CM-MR-3-Checking in 2by Steve Wagner
There are perfect days for certain events, the kind of days people pray for to ward off rain and make it not too hot, when children and adults can have a good time and get an education as well. Oregon Dairy, located not far from the outskirts of Lancaster, PA, is one of those farms that always seem to be at the vanguard of agricultural issues, hosting seminars, earning awards, and being a good neighbor as well as a good steward of the land.
At Oregon Dairy’s Family Farm Days, the farm resembles an amusement park with heavy ag overtones. A lot of young people exercised their curiosity and their appetites. If a youth was genuinely interested in the farming process, having had no other exposure to it other than videos or reading material, a visit to Oregon is a wonderful primer. Farming is a challenge today, not only because of its inherent problems but now there are political adversities as well. However, it takes that kind of spirit to approach farming, particularly dairy farming, with realistic expectations.
“A Day in the Life of a Dairy Cow,” says Curvin Hurst, “basically tells how much a cow eats and drinks.” Hurst is Oregon’s manager and could be described as the proverbial one-armed paper-hanger with the hives. He was everywhere at the same time, soft-selling people to take wagon rides, helping them into the wagons, opening and closing doors and pounding the sides when the vehicle was full, a signal for the driver to go ahead. Guides with microphones and speakers aboard the wagons reeled off farm facts and figures. One of them was Alan Zepp of the Center for Dairy Excellence.
Hurst gave a history of Family Farm Days in a video press release. “Twenty-five years ago, my dad decided it would be really great to bring people out to the farm, and let them learn something about milking cows,” Hurst recounted. “He always had this philosophy that some people actually believe chocolate milk comes from brown cows. We want to do our part in educating them and teaching them about things they probably don’t know about agriculture. We made a conscious effort every year in June to open our farm to the community.” Hurst says that Family Farm Days can be construed to be a primer on how to milk cows, how to care for chickens, and that the willing eye can discern how other things are handled on a farm.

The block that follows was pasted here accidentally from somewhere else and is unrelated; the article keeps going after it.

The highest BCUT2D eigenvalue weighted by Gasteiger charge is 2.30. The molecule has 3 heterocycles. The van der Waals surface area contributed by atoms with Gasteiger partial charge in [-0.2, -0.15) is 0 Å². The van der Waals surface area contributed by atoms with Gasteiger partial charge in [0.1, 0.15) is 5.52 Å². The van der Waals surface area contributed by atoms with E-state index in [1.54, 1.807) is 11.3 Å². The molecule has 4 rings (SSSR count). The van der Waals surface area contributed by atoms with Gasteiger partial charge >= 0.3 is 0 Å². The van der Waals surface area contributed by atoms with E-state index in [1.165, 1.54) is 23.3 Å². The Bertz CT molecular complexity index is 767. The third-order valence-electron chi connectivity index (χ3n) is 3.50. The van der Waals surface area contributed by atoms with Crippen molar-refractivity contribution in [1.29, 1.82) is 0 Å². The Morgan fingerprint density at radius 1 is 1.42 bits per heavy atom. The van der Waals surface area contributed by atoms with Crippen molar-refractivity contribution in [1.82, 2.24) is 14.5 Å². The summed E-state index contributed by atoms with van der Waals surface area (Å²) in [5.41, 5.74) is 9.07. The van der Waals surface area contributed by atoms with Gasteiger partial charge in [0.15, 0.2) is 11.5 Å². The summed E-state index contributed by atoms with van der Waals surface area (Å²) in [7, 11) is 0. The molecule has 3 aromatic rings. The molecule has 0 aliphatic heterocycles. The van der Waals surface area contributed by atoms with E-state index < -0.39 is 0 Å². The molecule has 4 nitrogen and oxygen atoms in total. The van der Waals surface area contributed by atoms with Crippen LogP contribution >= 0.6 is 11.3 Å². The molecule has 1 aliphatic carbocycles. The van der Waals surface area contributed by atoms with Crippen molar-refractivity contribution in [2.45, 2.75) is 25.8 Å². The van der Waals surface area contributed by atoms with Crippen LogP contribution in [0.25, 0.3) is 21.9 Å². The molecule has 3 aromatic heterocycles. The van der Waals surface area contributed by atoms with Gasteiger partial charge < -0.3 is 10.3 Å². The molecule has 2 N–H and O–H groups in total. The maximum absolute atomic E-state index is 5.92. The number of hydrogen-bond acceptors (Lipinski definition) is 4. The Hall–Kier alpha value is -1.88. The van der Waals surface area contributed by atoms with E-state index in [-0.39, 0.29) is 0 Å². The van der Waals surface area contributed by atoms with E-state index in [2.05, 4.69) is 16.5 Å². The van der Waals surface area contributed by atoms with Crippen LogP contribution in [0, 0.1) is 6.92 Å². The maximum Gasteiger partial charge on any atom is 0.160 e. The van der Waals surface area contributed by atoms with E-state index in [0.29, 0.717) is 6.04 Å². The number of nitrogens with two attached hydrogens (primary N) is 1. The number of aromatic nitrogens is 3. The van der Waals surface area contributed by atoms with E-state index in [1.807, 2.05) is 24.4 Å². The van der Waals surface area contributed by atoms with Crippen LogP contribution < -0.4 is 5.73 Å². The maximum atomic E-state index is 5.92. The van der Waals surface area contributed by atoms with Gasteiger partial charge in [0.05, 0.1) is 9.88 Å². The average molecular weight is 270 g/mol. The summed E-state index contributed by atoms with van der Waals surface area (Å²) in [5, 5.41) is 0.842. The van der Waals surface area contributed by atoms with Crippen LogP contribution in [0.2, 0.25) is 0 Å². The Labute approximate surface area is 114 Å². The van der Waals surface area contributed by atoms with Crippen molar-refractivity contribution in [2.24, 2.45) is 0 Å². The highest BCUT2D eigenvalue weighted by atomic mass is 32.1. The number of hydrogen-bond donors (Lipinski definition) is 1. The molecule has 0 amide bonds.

One of the beauties of this annual event, Hurst says, is that it has become generational. Folks who came when FFD first took place are now coming with their children and grandchildren. The event is worth taking a day off for a visit. It’s also interesting to note how farming techniques have changed since the first generation and the present one. Kids can come out, Hurst says, “and touch little peeps, hold the little chicks. They can ride a tractor. Buy a hotdog and eat free popcorn.”
Several youngsters were fascinated and a bit stand-offish when approaching a calf kennel. They were encouraged to enter and pet the calf.
“What is that, Mommy?”
“That’s a calf, honey.”
“Does he bite?”
“No, honey.” That particular child played it safe and petted the calf’s hindquarters. Immediately above the calf petting zone other moms with other kids could watch a milking carousel. There was a beef exhibit and endless visuals to simply look at.
As Hurst was finishing his video history speech, an older gentleman approached him. Hurst broke away from the script to ask if he might be of assistance. The man wondered if a piece of farm equipment was for sale. It was a combine situated directly in front of the camera. Spontaneously, Hurst assured the man that if he happened to have a couple hundred thousand dollars with him, he could drive it home.